Get to know Perl 6

Perl 6 finally arrived a few weeks ago, carrying a load of new features without losing its free-form charm. Here's what both Perl diehards and newbies need to know

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Back in the mid-1990s, I ran an ISP and built much of the code needed to operate the service in Perl. The early versions of Larry Wall’s language were powerful tools that evolved to take advantage of new programming techniques, while staying close to Wall’s concept of a programming language that mapped to the ways we think and communicate.

For many years Wall has been working on the latest version, Perl 6, which was finally released on Christmas Day 2015. Where earlier Perl releases were interpreted languages, Perl 6 is compiled, using the Rakudo compiler to run your code in a JVM. It’s a flexible response to the way platforms have evolved since the initial release of the language, using REPL (read-eval-print-loop) to try out code snippets before you use them in an application.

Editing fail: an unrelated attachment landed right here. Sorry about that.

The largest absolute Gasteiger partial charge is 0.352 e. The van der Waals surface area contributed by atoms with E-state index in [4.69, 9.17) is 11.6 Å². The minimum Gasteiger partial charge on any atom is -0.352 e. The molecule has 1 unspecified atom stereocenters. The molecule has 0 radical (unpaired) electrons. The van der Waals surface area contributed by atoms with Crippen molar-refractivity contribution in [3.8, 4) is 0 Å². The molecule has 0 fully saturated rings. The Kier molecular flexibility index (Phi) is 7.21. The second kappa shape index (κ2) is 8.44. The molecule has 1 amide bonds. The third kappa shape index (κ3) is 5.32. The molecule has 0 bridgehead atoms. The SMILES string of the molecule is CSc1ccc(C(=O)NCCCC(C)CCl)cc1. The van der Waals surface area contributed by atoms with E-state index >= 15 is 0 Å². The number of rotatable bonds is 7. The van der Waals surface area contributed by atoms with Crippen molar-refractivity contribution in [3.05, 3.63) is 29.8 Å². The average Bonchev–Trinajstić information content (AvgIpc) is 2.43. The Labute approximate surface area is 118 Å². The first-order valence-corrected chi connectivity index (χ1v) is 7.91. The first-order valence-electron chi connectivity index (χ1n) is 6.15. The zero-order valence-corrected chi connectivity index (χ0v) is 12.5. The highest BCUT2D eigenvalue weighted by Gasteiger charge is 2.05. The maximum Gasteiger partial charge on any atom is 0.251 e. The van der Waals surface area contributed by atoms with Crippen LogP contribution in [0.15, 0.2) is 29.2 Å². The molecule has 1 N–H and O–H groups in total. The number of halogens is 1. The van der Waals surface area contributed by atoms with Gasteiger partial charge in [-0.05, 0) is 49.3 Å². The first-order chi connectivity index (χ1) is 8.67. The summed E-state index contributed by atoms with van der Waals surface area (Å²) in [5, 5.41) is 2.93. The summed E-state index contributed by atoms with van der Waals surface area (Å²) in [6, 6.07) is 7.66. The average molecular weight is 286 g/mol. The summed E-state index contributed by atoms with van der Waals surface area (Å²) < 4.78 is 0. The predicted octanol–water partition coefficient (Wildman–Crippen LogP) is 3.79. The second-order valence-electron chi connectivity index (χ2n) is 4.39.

Like its predecessors, Perl 6 is a free-form language. You can write code any way you like; all that’s needed is a semicolon to end a statement.

Unwrap Perl 6

Perl 6 offer three distinct types of variable: scalars, arrays, and hashes. Each is defined by a prefix to a name, and once they're defined, you can quickly apply appropriate operators to the variable.

For example, you can change the case of a string, count the number of characters, or even reverse their direction in no time at all. The ability to work quickly with string content was always one of Perl’s great strengths (in some circles it was known as “the universal string munging tool”), and it’s good to see that approach continues in the latest version. Similar operators simplify working with integers and rational numbers.

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